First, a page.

where NMSEmotor is averaged over 20 trials for each T. Supplementary Figure S2(a) plots the results of the averaged NMSEmotor, where the value of the averaged NMSEmotor decreases as T increases. This result is understandable because when T increases, the transition velocity of the input slows down and the motor can easily follow the sent motor command. Note, however, that in principle, NMSEmotor will not reach 0 value even if T increases more. Furthermore, as T increases, the amplitude of sensory responses decreases because the arm will not largely bend as a result of the slowly varying motor command. We investigated this by checking the variance of each sensory value in each experimental trial. The averaged variance (20 trials) of each sensory value according to each T setting is shown in Supplementary Fig. S2(b). By setting the value of T smaller than 100, we frequently observed a total stop of the motor due to overheating. If T becomes larger than 400, the sensory responses become smaller as we saw here, so monitoring the arm’s body dynamics would be difficult. Thus, in our experiment, we restricted the range of T from 100 to 400. Noteworthy, this setting is dependent on the multiple factors of our platform, such as the morphology and softness of the arm, the effect of the water friction on it, the type of motor that we used and so on.
To characterize the computational power of our system in the main text, we compared the task performance of our system with that of LESN33. LESN is a type of recurrent neural network that has Nnet reservoir units, which are leaky integrators, Nin input units and Nout output units. Throughout the analysis, Nnet is set to 10, which is the same number of sensors in our system, Nin is set to 1 and Nout is set to 5 for five NARMA tasks. Furthermore, to compare the task performance directly, we used the same input and target output data set with our system for the washout (1000 timesteps), the training phase (5000 timesteps) and the evaluation phase (5000 timesteps) for 20 trials for each setting of T, as described in the main text. The activation of the ith internal unit is xi(t) (i = 1,...,Nnet) and the activation of the input and output units are I(t) and O(t), respectively. The connection weights for the Nnet × Nnet reservoir network connecting the ith unit with the jth unit are denoted as wij and the connection weights going from the input unit to the ith internal unit are denoted as . The readout weights go from Nnet reservoir units and 1 bias to the output unit (where is a bias term) and they are trained in the same procedure as explained in the main text for each experimental trial in each task condition. Although the original LESN is defined as continuous-time dynamics due to the leaky integrator unit, it is shown in33 that by using a Euler discretization procedure, it can take a discretized form without loss of generality. We use this discretized version of LESN, which is expressed as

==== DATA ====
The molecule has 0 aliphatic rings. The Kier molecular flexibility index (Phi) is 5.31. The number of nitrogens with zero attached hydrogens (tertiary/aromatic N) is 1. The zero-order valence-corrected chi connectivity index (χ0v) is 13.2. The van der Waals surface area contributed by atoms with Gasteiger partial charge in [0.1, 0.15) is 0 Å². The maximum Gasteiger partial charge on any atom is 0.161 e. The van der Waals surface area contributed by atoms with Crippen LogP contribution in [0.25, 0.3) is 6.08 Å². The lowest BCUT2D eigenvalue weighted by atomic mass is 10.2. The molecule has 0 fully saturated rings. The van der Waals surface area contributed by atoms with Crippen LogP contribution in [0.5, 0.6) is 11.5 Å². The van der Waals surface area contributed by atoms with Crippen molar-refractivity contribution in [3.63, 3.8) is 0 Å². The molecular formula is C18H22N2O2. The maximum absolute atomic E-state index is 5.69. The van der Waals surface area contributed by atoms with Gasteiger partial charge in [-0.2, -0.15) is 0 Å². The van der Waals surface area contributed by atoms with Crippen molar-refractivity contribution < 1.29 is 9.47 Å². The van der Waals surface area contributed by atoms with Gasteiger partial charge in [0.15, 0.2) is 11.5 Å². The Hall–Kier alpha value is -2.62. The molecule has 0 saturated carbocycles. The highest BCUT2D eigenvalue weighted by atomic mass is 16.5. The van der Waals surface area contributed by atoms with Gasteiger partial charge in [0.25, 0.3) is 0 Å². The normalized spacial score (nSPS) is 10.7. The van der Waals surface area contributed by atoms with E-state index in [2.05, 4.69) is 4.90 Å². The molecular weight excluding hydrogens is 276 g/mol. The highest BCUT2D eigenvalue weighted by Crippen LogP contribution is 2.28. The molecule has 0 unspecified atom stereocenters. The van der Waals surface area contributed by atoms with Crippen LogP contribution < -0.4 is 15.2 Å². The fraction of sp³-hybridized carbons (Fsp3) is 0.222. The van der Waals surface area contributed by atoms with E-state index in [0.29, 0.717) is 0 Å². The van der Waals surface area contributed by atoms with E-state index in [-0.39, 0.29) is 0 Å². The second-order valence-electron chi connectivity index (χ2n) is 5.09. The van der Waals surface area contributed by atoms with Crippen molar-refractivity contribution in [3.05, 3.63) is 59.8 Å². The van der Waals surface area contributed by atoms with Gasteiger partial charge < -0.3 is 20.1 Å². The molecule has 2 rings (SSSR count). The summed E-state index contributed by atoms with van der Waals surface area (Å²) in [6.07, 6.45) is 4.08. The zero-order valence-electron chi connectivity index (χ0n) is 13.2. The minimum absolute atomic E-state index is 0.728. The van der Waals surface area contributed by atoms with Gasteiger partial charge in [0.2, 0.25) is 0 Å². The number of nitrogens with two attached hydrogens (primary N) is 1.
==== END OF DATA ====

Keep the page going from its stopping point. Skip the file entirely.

where a > 0 and f are the leaky rate of a unit and a tanh function, respectively.
In33, the important global parameters to form an optimal reservoir of LESN are discussed and particularly in our setting, they correspond to (i) the scaling of input weights, (ii) the reservoir weight matrix spectral radius ρ, (iii) the leaking rate a and (iv) the noise intensity ν, which represents the noise (in the range of [−ν,ν]) added to the state of the reservoir units during the training phase. For the scaling of input weights , we assigned random real values in the range of [−1.0,1.0] and this setting is fixed throughout our experiments. For the reservoir weight matrix spectral radius ρ and the leaking rate a, it is investigated in33 that their effective range has a relation of 0 < ρ ≤ a ≤ 1. As explained in the main text, we varied these parameters in increments of 0.01 and analyzed the task performance of LESN. To set the reservoir weight matrix spectral radius, we first assigned random real values in the range of [ − 1.0,1.0] for wij and updated the weights to have a unit spectral radius by normalizing the original weights with its spectral radius. Then, the weights are scaled with the required weight matrix spectral radius ρ. Finally, for the noise intensity ν during the training phase, we found that its value is crucial to the task performance of LESN. For example, when we trained LESN with ν = 0 (no noise added) for the given input and target output data, we often observed that the error between the LESN output and the target output showed extremely high values during the evaluation phase. This result is speculated to be caused by over-fitting. However, when we added relatively larger noise, we observed that the task performance of LESN became worse. To determine the relevance of noise intensity to the task performance, we analyzed , which is defined in the main text, over 20 trials for each task with each setting of T by varying ν from 10–1 to 10–9 and by averaging over 30 different LESNs (Supplementary Fig. S3). As shown in Supplementary Fig. S3, when we decrease the noise intensity from 10−1, the averaged tends to decrease and converges to some value at a certain noise level in all the conditions. Accordingly, for the analyses in the main text, we set an adequately small noise intensity of ν = 10–9 to guarantee the good performance of LESN and we fixed it throughout our experiments. The detailed procedures on the statistical comparisons of the task performance of LESN and the LR system with that of our system can be found in the following sections.